By Kevin Paulus, Presidio of Monterey Directorate of Plans, Training and MobilizationJanuary 6, 2016
PRESIDIO OF MONTEREY, Calif. -- Are you "storm ready"?
Heavy rains and storm surges turned the Monterey Peninsula into a temporary island during the 1997-98 storm season and meteorologists are forecasting the current El Nino storm will bring similar weather systems into the Monterey area. As winter continues, the potential for some type of disaster increases.
Even though the rains have already started, it's not too late to make sure you're prepared in the event of a major disaster.
Here are some ideas to help minimize the impact if severe weather strikes.
Know the Dangers.
Storms in our area have the capability of producing a variety of hazards - including, but not limited to:
• Flooding. Rising rivers and super-saturation in flood plains cause flooding in low-lying areas. Do not walk or drive through flooded areas, as the current can sweep you or your vehicle away.
• King Tides. King tides are a seasonal phenomenon that produces unusually high tidal surges. These tides can flood the coastline and increase flooding. They can also create massive waves and produce strong rip currents.
• Landslides. Long-standing drought, like the one we've experienced in Central California, can actually increases the risk of landslides. When rain finally comes, the dry ground absorbs a lot of moisture all at once, loosening the soil. This is an especially common hazard in hilly areas, such as along Highway 1 between Monterey and Big Sur.
• Falling Trees and Branches. Heavy rains and high winds can uproot trees (we had several trees fall on POM last year). Exercise extreme caution when driving or walking in wooded areas -- look up, down, and around for potential hazards.
• Fallen Power Lines. Falling trees and branches can knock down power lines. Don't assume the line is dead -- a good rule-of-thumb is to stay at least two electric poles away from any exposed or downed power line.
Having some extra supplies around the house is always a great idea.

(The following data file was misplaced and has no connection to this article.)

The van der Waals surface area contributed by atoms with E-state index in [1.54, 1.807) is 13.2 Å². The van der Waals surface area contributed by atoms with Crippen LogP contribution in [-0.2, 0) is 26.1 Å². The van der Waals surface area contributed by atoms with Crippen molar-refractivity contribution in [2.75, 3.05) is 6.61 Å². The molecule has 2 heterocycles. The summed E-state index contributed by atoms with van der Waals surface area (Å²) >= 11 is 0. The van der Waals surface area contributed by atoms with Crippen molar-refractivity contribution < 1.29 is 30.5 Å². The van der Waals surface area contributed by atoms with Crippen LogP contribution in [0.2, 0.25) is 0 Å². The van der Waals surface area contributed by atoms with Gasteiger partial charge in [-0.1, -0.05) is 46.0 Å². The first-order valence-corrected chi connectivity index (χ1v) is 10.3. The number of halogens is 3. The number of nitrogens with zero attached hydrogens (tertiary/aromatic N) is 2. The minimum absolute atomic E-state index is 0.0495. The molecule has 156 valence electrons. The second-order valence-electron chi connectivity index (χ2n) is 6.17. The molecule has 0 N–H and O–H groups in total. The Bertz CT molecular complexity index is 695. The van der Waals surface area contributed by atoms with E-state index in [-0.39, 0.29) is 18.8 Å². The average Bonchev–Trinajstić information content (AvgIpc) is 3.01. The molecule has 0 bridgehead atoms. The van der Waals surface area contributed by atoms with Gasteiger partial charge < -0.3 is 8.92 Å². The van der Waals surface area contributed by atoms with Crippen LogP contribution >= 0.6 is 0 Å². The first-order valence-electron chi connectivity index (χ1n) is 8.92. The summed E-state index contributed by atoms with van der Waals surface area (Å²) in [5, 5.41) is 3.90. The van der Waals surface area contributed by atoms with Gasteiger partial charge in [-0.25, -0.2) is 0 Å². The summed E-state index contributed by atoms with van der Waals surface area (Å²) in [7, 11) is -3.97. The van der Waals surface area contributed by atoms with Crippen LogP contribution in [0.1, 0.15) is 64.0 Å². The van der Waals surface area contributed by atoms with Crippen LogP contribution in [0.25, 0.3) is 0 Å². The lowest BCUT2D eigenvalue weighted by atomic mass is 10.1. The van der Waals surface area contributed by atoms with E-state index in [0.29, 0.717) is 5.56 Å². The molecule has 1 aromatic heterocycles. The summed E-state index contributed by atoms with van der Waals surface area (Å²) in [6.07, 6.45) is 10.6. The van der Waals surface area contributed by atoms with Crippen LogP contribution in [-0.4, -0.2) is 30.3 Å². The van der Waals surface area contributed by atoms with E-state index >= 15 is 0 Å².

• Food/Water/Cash. In 1997, severe flooding caused local, state, and federal agencies to shut down. Even grocery stores closed, and stores that remained open accepted only cash. Emergency management officials recommend keeping at least a 5 day supply of non-perishable food and water on hand for each person and pet in your home. Those items might be in short supply during an actual emergency, particularly if roads or airports close.
• Medications. It is best to have a minimum of a 7-day supply of prescription medication.
• Have an Emergency Plan. If you are required to evacuate, where will you go? Do you have enough gas in your car to make it there? What about your pets, where will they stay and who will care for them? Keep fuel levels in your vehicle at or above 3/4 of a tank at all times, and talk to your family about what they will do if something happens and you are not there.
• Assemble an emergency kit. Gather batteries, flashlights, weather radios, generators, and anything else you might need to stay comfortable after losing power or heat in your home. Keep the kit in a place that is easy to access, even if the power is out.
• Purchase flood insurance. This is not standard coverage on most insurance policies. Protect yourself and your belongings, especially if you live in a low-lying area.
There are several ways to stay informed during inclement weather.
• Research your area. Gather data to find out if the area you are residing in has ever flooded. In the Monterey Bay area, the Monterey County Resources Agency is a good source for local flood plain data and other information.
• Register in AtHoc. PoM will use the AtHoc system to send out mass notifications in the event of weather and other emergencies. Registration is a simple process that only takes a few minutes of your time. If you need help, contact a DPTMS representative for instructions.
• Update your information in ADPAAS (or your service branch's equivalent accountability system). Make sure your information is up-to-date on your unit's accountability roster. Check the phone number for the person above and below you on the phone tree to ensure all personnel are contacted and informed in an emergency, and keep those numbers in an accessible location.
• Alertmontereycounty.org. Register on this website for weather alerts and other important safety updates from local emergency management agencies (you may need to access this website from a personal computer/device due to network restrictions on government computers).
• More websites: Weather.gov, floodsafety.noaa.gov, and elnino.noaa.gov are also great sources for information about storm hazards in ours and other areas.
A little preparation can go a long way towards keeping you and your family safe during the El Nino storm season.